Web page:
The suburbs did not start out that way, and were founded more as an escape for whites fleeing “urban” people and problems. Starting in the 1980’s, that started to change as people of color started to move to the suburbs in larger numbers and immigrants by-passed cities in favor of suburban communities.
The suburbs did not change to meet this influx of new residents though, leading to serious inequity: unequal access to employment, stable housing, and healthcare. One obvious example is transportation. The suburbs privilege transport by car, low income families who rely on public bus transportation have many more obstacles to accessing services, attending job fairs, going to work or going to school board meetings.
Problems like these do not just require a simple policy shift. They require those with power to share it in order to address the problems that are being created. That will involve spending dollars in a new way. Now that the suburbs are facing problems similar to those of cities, perhaps they can get ahead of the curve. Suburban districts need to build low income housing, health clinics, and new public transportation. Resources may need to be shifted to fund more translation services, social services, and to support bi-lingual programs in schools. These changes won’t come easy but are necessary if there is hope of equity in the ‘burbs.
My new book, The New Reality, coming out in Fall of 2015 will detail how these dynamics are playing out in suburban schools. It contains case studies of middle schools trying to sort out how to meet the needs of the students that they face when the infrastructure of the suburbs does not provide for the students and their families.
Baltimore is not a large city, and one frequently runs into people s/he knows. Because of that, sometimes people in Baltimore refer to the city as Smalltimore. Andy Ellis, a Baltimore activist and debate coach working with Leaders for a Beautiful Struggle, suggests that Baltimore’s Smalltimore-ness is a
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result of racial segregation in the city. Whites interact with other whites and imagine the city to be small, but in actuality they are only interacting with a small portion of the population. Here is what he has to say:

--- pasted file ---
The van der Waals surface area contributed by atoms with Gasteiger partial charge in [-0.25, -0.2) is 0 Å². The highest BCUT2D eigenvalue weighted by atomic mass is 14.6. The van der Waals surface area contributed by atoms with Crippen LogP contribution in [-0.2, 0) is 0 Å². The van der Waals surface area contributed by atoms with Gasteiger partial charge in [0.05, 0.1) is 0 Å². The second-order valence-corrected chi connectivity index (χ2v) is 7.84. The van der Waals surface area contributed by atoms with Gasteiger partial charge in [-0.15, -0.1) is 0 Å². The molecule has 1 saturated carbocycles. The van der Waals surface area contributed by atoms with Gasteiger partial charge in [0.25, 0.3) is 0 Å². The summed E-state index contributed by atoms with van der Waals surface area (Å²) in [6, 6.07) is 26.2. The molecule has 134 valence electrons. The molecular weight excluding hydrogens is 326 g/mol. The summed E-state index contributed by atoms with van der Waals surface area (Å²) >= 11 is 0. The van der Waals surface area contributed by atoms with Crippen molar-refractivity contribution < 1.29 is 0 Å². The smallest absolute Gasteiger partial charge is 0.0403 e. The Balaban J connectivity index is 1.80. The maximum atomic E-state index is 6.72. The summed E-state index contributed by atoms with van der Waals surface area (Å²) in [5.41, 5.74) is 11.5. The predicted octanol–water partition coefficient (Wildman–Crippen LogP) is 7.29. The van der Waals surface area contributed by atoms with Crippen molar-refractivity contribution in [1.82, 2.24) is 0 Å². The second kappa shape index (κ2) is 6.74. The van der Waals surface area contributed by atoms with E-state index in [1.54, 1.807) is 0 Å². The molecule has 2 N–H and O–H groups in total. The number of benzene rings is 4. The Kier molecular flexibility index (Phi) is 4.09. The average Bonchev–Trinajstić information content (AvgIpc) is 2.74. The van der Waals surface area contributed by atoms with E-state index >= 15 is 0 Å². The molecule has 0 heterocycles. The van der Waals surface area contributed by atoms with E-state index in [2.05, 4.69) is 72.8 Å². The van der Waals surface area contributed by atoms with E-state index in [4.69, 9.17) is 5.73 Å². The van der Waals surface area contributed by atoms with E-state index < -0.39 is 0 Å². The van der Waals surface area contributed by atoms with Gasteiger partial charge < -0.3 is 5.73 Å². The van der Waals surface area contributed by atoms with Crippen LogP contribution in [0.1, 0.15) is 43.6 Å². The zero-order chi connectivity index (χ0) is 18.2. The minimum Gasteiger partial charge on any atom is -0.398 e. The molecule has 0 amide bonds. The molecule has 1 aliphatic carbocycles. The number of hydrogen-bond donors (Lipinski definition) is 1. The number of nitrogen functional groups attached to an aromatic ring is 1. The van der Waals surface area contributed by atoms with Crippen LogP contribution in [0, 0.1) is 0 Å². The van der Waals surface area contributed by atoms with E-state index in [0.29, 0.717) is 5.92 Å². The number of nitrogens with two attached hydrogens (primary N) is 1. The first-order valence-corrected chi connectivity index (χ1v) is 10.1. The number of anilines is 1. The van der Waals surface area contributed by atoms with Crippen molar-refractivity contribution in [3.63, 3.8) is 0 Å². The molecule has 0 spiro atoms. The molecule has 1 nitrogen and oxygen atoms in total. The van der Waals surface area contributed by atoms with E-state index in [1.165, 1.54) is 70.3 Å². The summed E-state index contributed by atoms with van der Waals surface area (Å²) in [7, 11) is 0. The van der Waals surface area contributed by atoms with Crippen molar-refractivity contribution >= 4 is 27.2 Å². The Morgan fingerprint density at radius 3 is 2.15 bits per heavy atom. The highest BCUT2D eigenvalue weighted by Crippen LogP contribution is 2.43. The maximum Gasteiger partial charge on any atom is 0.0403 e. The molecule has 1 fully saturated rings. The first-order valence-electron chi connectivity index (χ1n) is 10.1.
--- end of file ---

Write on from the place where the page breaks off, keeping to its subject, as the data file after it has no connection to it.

Baltimore City is a majority Black city. This should come as no surprise to anyone who lives here or knows anything about the city (even if that knowledge only comes from “The Wire”).
It is however worth discussing for a bit, because as such it is a relative anomaly among cities its size. I think it is important to understand how unique Baltimore is among American cities in this regard, because majority Black political entities are rare in the United States. Even more rare in large cities. Among all cities in the US with over 100,000 population Baltimore ranks 21st in size with ~620,000 residents. It Ranks 7th in Total African American or Black Population with ~399,000 residents.
This city has a long history as a central location for Black life on the east coast and in America. There are plenty of places to learn about this history and how it relates to the present. People jokingly call it “Smalltimore”, and it’s a huge part of its appeal.
I have always had an uneasy reaction to the term “Smalltimore” when used by white folks who moved here as adults (like myself). That being said, I have somewhat embraced some of the potential meanings. “Smalltimore” is a place of “memorable restaurants” where “some of the brightest minds come to this city every day” (emphasis added) to embrace diverse neighborhoods, amazing educational opportunities, and harbor front communities. All in a small setting where you can almost always run into people you know.
But what is “Smalltimore”? Why does it feel so small?